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What Wire is Best for My Machine

In the first place, choosing the right wire for your baling machine is vital to ensure you’re producing bales that can be stored and transported with minimal hassle. But it’s equally important to get the right wire to maintain the long-term functionality of your machine. If you’re using the wrong type of baling wire, this can cause unnecessary wear and tear as well as potential stoppages. These kinds of logjams not only impact operational efficiency but they can also be dangerous as they may require manual intervention from an employee. And that’s when injuries occur.


The Golden Rule: Always Consult the Manual


When operating any baling machine, your first point of information should always be the instruction manual. Manufacturers typically recommend a specific type of wire in here, specifying the requisite gauge (thickness) and best material for the job. You should also try to keep a tame industry contact who you can talk to if there’s every any aspect of your machine you’re uncertain about. For most baling machine users, this will be the person who sold it to you, whether it was a new or second-hand machine.

Weigh Up What You’re Baling


Different machines will output bales of different weights and sizes. The most common types of baler are the vertical, horizontal and two ram machines, and each of these produces a slightly different end product. From lowest- to heaviest-duty, the three most common types of baling wire are:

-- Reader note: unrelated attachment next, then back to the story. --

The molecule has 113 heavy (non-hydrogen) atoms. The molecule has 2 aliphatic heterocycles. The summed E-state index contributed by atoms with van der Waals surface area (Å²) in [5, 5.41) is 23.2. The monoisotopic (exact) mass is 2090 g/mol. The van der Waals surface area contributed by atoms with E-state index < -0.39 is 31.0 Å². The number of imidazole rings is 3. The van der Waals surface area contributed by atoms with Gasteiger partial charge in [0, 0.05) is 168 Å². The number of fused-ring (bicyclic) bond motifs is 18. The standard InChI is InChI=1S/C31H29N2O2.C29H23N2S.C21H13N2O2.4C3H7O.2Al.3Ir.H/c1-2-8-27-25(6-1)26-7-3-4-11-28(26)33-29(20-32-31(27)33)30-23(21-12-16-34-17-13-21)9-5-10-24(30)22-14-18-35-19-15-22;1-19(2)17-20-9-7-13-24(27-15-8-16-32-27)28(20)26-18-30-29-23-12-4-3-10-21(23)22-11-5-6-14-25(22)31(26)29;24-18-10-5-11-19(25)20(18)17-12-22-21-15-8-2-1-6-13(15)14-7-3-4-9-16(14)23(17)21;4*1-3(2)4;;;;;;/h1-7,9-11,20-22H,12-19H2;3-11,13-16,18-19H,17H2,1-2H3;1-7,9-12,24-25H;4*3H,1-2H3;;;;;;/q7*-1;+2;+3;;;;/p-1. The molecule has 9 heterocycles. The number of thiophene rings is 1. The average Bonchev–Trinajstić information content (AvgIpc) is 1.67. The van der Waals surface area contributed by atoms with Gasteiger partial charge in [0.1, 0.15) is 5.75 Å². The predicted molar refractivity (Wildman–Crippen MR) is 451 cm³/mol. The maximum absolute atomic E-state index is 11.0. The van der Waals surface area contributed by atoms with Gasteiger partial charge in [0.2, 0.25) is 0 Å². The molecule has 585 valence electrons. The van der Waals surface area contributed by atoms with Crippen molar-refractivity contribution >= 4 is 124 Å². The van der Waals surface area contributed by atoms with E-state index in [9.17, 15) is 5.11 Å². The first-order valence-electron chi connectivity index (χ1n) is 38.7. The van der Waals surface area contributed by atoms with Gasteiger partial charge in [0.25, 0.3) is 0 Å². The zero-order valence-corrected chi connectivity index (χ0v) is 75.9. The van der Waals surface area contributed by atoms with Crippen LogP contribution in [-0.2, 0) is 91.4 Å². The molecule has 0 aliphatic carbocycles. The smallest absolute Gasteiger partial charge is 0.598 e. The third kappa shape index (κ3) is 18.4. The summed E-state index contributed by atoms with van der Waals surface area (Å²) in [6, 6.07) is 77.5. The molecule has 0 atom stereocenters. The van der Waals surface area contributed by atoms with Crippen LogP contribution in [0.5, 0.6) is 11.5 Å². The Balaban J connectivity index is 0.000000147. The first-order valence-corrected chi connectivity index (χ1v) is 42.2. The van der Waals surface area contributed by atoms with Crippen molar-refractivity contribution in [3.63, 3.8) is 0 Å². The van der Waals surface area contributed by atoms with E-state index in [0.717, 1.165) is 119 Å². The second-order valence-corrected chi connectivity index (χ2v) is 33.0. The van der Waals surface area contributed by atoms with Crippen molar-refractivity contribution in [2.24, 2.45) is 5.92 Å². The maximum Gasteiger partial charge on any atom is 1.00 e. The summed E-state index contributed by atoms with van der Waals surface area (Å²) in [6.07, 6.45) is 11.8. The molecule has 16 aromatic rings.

·         Single loop bale ties

·         Black annealed box wire

·         Hi-tensile galvanized stem wire


Which of these you choose will depend on the baler you are using and the material you are trying to bale. Horizontal balers produce large mill-sized bales. Trying to bind these up with basic single loop bale ties is tempting fate and using plastic ties is courting disaster. You’ll obviously need something more heavy-duty. Alternatively, if you’re trying to bale together comparatively small amounts of waste material, there’s no point spending more money on more heavy-duty high-tensile wire, when single loop bale ties would secure the load just as well.

Consider Wire Quality


Whichever type of wire you figure you’ll need, make sure you don’t cut any corners. Quality matters as much as if not more than its tensile strength and ductility. If it’s poorly manufactured in the first place, then this can cause a lot of problems with wires breaking and getting jammed. By using high-quality wire that’s suited to the job in hand, you’ll considerably limit the likelihood of disruption to your livelihood.

Don’t give your money away to anyone less than a quality supplier. When you buy our US-manufactured black annealed wire, you’re purchasing a product with:


·         100% U.S. manufactured steel billets with metallurgically certified chemical composition.

·         Wires run continually through a bull-block wire machine to maintain optimum tensile strength.

·         Individually annealed strands heated to 850°C in a fluidized sand furnace.

·         A carefully applied coat of wax applied across the strands for smoothness.

Always know what you’re buying. When it comes to choosing which baling wire to use, think about the weight load of the materials you’re going to compact, work out which gauge your machine uses and never be tempted to cut corners. At Baling Wire Direct, we supply you with nothing but the best.